10. kyuss

    kyuss Senior Member

    Location:
    Edinburgh
    I like good tyres. They make a big difference to the handling and grip. £10 tyres just don't cut it IMO (and I've used plenty of them). If I was to buy a new Fortezza Tricomp or Pro Race every time I got a little cut in it I'd be spending hundreds of pounds a year.

    Cuts in tyres are inevitable and unless they go right through the carcass or are quite large and make the tyre bulge they are perfectly safe to glue up and carry on riding. Even the mechanics of Pro Tour teams with their huge budgets are known to glue up little cuts, and if it's a good enough solution for them it's certainly good enough for me.
  11. beanzontoast

    beanzontoast Über Member

    Location:
    South of The Peaks
    This is how I feel about it. Gators aren't the most expensive tyres, but neither do I like chucking tyres away if they are still safe to use!
  12. Tynan

    Tynan Über Member

    Location:
    e4
    erm , I was talking about 10mm cuts ans slashes with the tube bulging out

    gawd

    I use tyres until they're going flat too often, like everyone else

    barring bloody Gators which I gave away after three weeks, cut up and skated in the wet, the Luganos have been lovely

    and I've got a la de da 4000 on the rear so there
  13. 02GF74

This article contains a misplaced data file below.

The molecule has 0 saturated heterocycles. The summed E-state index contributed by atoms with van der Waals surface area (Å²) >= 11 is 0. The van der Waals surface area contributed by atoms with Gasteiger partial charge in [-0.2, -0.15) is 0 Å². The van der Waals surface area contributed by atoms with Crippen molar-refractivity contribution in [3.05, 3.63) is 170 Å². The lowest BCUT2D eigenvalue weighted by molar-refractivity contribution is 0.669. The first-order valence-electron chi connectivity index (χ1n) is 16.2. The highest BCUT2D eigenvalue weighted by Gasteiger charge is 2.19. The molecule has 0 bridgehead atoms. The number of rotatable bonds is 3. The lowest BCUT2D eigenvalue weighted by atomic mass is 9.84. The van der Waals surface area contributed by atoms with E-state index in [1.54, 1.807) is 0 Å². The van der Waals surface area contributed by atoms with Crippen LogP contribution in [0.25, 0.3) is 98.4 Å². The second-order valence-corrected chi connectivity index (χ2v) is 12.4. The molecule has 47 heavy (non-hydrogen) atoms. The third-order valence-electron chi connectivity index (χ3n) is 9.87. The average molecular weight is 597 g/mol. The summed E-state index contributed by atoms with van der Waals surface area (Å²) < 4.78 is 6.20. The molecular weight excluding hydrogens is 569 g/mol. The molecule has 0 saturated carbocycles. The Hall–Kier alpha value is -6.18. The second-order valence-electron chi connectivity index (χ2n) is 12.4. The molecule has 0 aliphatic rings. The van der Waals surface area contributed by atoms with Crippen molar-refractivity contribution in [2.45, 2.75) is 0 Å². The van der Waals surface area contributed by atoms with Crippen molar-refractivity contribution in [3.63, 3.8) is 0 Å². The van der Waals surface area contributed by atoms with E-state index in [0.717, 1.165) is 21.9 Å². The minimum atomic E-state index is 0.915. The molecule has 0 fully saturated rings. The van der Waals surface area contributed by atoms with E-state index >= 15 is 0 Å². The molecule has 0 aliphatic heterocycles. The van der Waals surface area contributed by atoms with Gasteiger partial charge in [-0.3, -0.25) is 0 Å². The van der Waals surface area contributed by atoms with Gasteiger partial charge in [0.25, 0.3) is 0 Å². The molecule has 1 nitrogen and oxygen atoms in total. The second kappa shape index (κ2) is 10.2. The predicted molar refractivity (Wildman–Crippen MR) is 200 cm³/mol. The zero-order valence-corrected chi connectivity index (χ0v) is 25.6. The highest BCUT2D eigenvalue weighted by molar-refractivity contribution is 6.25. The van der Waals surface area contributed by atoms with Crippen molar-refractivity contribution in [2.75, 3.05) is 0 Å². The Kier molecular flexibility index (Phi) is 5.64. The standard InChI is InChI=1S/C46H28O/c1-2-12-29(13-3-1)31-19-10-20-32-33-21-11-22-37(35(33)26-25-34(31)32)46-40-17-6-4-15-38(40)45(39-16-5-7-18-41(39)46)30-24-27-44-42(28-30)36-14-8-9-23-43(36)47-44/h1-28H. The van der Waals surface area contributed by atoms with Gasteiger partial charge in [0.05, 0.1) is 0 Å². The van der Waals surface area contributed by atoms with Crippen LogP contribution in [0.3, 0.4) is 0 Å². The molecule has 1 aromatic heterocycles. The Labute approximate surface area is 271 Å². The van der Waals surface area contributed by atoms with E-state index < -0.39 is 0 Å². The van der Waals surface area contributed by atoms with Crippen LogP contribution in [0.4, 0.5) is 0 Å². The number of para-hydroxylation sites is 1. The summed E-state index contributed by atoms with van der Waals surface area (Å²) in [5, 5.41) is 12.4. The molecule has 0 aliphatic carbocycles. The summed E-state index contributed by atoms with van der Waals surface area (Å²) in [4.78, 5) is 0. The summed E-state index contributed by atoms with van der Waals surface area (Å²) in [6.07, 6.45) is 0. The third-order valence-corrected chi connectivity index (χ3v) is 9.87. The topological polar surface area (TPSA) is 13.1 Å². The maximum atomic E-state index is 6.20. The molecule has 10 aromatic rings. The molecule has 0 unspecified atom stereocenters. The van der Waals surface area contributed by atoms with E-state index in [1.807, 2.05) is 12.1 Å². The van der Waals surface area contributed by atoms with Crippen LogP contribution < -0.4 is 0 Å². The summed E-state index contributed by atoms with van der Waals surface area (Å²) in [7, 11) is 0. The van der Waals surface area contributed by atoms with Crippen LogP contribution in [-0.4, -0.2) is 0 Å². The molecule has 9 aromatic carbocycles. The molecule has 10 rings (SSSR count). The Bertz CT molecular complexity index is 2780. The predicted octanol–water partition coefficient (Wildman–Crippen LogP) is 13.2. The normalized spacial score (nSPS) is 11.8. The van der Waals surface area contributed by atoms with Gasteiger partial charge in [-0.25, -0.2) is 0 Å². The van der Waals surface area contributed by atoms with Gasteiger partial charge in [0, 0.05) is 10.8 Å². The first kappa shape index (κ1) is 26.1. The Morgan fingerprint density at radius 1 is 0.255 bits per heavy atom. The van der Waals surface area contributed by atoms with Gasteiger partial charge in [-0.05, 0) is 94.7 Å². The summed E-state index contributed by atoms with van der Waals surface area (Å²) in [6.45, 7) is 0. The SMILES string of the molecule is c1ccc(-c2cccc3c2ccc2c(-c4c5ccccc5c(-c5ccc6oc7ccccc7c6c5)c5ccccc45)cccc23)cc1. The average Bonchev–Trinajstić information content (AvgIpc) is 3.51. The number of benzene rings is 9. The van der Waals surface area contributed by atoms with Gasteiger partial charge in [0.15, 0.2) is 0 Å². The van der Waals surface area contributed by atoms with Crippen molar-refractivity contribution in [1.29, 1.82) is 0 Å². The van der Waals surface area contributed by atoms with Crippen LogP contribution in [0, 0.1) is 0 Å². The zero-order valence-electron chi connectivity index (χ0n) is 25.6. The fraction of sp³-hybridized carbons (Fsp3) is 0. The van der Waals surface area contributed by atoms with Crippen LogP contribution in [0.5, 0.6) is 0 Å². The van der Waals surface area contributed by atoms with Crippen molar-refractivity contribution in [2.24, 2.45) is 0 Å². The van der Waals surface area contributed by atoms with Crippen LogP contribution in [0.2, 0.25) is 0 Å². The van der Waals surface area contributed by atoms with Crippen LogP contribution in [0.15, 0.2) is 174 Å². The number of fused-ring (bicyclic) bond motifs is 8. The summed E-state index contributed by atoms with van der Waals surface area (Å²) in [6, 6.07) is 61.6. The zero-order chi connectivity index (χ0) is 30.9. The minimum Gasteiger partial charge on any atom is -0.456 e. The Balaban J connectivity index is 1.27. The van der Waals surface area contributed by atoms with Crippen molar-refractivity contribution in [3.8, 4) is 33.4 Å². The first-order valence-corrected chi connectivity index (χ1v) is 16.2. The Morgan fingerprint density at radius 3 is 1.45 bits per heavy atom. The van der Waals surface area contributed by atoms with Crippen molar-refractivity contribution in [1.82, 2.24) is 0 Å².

02GF74 Über Member

    i've tired rubber solution - didn't last long.
  14. PapaZita

    PapaZita Senior Member

    I think Shoe Goo is good for filling small holes and cuts. It stays flexible and lasts fairly well.
  15. buddha

    buddha Über Member

    The one thing I have used that did work was the black rubber vulcanising solution that's meant for car tyres (the cycle stuff falls out after a few weeks, as did superglue).
    Didn't want to get the huge bottle, so the garage let me use a little for free:smile:
    The slits are still good (unopened) after 6 months and counting.
  16. beanzontoast

    beanzontoast Über Member

    Location:
    South of The Peaks
    Haven't come across this before. What's this stuff called - do they sell it in motor spares shops? Anyone?
  17. buddha

    buddha Über Member

    It was a 2-part mix (i.e 2 tins that you mix). Similar to this IIRC (scroll down to last item). But a tad expensive!
    Had my tyres fixed at the local garage - during a car MOT. You could try an auto spares shop though.
  18. Keith Oates

    Keith Oates Janner

    Location:
    Nantong, China
    If the cuts are small and have not opened up then I don't do anything with them. I do wash the outside of the tyres after most rides (on the roadies not the commute bike) and at the same time look at the cuts but if any start to open then I change the tyre!!!!!!!!!!!!!!!!!!!!!!!!!!!
  19. Hover Fly

    Hover Fly Lucky bar-steward.

    Location:
    Moon bunny's house
    Get a tube of "Copydex" (liquid latex) and some dry graphite powder, the sort used for dry lubricating locks. Mix together, you will have to do some experimenting to get the proportions right, what you want is enough powder that the copydex doesn't solidify until you have got it in the cut. Push the mixture into the cut and smooth level with the tyre. Allow to harden.